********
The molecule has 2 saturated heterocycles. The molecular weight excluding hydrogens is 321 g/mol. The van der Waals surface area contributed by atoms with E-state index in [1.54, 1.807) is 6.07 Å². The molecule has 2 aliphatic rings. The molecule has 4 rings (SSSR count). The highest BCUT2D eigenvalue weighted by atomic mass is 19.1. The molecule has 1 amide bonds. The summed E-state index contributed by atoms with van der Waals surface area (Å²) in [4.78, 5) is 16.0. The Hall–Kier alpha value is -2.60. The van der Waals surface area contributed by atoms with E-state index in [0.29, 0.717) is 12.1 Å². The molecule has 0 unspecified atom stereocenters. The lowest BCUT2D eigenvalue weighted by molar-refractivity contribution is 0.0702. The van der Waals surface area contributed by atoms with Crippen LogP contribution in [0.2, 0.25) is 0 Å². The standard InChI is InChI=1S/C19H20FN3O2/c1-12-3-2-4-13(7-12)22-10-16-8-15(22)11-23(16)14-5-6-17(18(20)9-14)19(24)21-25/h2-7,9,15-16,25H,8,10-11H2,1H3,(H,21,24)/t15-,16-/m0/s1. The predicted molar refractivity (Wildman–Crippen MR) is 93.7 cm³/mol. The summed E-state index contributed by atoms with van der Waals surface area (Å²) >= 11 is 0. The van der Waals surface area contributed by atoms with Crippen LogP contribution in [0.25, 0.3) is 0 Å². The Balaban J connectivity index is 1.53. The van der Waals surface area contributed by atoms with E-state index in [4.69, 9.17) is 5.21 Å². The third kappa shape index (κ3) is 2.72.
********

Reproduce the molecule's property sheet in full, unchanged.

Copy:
The molecule has 2 saturated heterocycles. The molecular weight excluding hydrogens is 321 g/mol. The van der Waals surface area contributed by atoms with E-state index in [1.54, 1.807) is 6.07 Å². The molecule has 2 aliphatic rings. The molecule has 4 rings (SSSR count). The highest BCUT2D eigenvalue weighted by atomic mass is 19.1. The molecule has 1 amide bonds. The summed E-state index contributed by atoms with van der Waals surface area (Å²) in [4.78, 5) is 16.0. The Hall–Kier alpha value is -2.60. The van der Waals surface area contributed by atoms with E-state index in [0.29, 0.717) is 12.1 Å². The molecule has 0 unspecified atom stereocenters. The lowest BCUT2D eigenvalue weighted by molar-refractivity contribution is 0.0702. The van der Waals surface area contributed by atoms with Crippen LogP contribution in [0.2, 0.25) is 0 Å². The standard InChI is InChI=1S/C19H20FN3O2/c1-12-3-2-4-13(7-12)22-10-16-8-15(22)11-23(16)14-5-6-17(18(20)9-14)19(24)21-25/h2-7,9,15-16,25H,8,10-11H2,1H3,(H,21,24)/t15-,16-/m0/s1. The predicted molar refractivity (Wildman–Crippen MR) is 93.7 cm³/mol. The summed E-state index contributed by atoms with van der Waals surface area (Å²) >= 11 is 0. The van der Waals surface area contributed by atoms with Crippen LogP contribution in [0.25, 0.3) is 0 Å². The Balaban J connectivity index is 1.53. The van der Waals surface area contributed by atoms with E-state index in [4.69, 9.17) is 5.21 Å². The third kappa shape index (κ3) is 2.72.